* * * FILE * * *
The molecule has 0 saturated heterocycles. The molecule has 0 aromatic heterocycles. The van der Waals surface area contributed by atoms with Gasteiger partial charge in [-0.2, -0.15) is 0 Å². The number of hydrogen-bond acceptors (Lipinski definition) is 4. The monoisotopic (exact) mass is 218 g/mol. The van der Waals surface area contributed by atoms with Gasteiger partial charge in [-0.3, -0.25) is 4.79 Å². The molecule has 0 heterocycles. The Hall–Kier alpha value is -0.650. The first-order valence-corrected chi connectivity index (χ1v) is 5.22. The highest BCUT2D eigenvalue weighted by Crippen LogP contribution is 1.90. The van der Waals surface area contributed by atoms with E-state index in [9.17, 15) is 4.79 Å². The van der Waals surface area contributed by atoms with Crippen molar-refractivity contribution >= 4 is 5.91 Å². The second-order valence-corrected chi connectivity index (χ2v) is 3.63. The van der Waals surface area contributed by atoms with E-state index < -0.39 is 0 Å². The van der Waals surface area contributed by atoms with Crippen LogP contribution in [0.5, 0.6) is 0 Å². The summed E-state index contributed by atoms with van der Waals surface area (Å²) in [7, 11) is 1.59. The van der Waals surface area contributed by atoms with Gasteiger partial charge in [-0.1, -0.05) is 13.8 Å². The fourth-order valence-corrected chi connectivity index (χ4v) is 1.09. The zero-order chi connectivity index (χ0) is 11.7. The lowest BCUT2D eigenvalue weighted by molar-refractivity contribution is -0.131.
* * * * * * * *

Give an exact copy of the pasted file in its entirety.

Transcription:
The molecule has 0 saturated heterocycles. The molecule has 0 aromatic heterocycles. The van der Waals surface area contributed by atoms with Gasteiger partial charge in [-0.2, -0.15) is 0 Å². The number of hydrogen-bond acceptors (Lipinski definition) is 4. The monoisotopic (exact) mass is 218 g/mol. The van der Waals surface area contributed by atoms with Gasteiger partial charge in [-0.3, -0.25) is 4.79 Å². The molecule has 0 heterocycles. The Hall–Kier alpha value is -0.650. The first-order valence-corrected chi connectivity index (χ1v) is 5.22. The highest BCUT2D eigenvalue weighted by Crippen LogP contribution is 1.90. The van der Waals surface area contributed by atoms with E-state index in [9.17, 15) is 4.79 Å². The van der Waals surface area contributed by atoms with Crippen molar-refractivity contribution >= 4 is 5.91 Å². The second-order valence-corrected chi connectivity index (χ2v) is 3.63. The van der Waals surface area contributed by atoms with E-state index < -0.39 is 0 Å². The van der Waals surface area contributed by atoms with Crippen LogP contribution in [0.5, 0.6) is 0 Å². The summed E-state index contributed by atoms with van der Waals surface area (Å²) in [7, 11) is 1.59. The van der Waals surface area contributed by atoms with Gasteiger partial charge in [-0.1, -0.05) is 13.8 Å². The fourth-order valence-corrected chi connectivity index (χ4v) is 1.09. The zero-order chi connectivity index (χ0) is 11.7. The lowest BCUT2D eigenvalue weighted by molar-refractivity contribution is -0.131.